Sussex

Chinese tree flowers at Wakehurst after 23 years

Emmenopterys henryi
Image caption The Emmenopterys henryi has sprays of white flowers at the top of the tree

A rare Chinese tree has flowered for the first time in 23 years at Kew's country estate in West Sussex.

The Emmenopterys henryi at Wakehurst was the first of its type to flower in England in 1987, the year of the Great Storm which hit southern England.

Horticulturalists say the cold, snowy winter and hot summer of 1987 were similar to the conditions this year.

But they say they do not see the white flowers on the tree as a forecast of another great storm.

The deciduous tree, a native of central and south-west China, was introduced in Britain in 1907.

It has reddish-purple young shoots and striking red leaves in spring, which mature to a glossy green.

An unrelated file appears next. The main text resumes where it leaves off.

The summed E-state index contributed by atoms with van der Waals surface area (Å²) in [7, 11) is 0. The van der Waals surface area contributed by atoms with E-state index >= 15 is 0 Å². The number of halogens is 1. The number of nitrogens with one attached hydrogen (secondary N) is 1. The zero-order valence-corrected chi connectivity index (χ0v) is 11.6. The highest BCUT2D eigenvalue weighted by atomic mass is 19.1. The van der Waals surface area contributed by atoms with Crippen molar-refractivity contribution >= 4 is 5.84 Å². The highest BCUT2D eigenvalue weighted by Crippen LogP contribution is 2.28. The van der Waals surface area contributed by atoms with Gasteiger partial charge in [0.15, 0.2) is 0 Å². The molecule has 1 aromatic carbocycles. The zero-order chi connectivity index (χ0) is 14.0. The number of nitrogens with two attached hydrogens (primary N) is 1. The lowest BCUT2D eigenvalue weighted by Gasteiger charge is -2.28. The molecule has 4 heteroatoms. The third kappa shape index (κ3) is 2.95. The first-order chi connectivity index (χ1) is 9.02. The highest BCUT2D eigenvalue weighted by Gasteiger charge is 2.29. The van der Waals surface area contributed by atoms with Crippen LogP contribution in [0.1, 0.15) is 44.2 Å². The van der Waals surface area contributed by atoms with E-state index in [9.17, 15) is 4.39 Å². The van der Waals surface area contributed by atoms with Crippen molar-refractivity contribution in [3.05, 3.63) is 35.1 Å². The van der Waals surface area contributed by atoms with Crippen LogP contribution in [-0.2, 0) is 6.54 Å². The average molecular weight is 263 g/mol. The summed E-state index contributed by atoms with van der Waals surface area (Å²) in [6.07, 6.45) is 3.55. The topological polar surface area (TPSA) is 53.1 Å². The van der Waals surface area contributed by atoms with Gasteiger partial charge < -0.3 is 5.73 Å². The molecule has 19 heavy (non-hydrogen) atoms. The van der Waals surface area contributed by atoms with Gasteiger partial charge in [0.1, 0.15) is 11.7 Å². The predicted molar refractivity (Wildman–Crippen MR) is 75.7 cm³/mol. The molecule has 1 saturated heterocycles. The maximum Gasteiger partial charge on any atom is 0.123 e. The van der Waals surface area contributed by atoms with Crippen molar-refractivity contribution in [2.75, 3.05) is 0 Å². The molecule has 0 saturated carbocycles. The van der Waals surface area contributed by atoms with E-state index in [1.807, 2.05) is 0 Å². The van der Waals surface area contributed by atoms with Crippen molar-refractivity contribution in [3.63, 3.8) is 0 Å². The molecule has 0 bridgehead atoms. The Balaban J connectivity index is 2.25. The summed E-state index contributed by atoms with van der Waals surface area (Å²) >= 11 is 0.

Image caption Few mature specimens exist in England, with most in Cornwall

There are few mature specimens in the UK, mostly in Cornwall.

"Flowering is extremely uncommon in Britain, and none had flowered in this country until the tree at Wakehurst produced a few flower heads in summer 1987", said Dr Chris Clennett, Wakehurst gardens manager.

"Our tree has not flowered since."

The winter of 1986/7 saw temperatures of -9C followed by highs of 32C in June and 34C in July.

"These conditions have not been mimicked until 2009/10, when we saw a long snowy winter once again," said Dr Clennett.

"Temperatures dropped to -8C at Wakehurst, and once again were followed by highs of 30C in June and July.

"This combination seems to have triggered flowering and this year there are many sprays of beautiful white flowers, nestling in amongst white bracts, basking in the sun at the very top of our tree."

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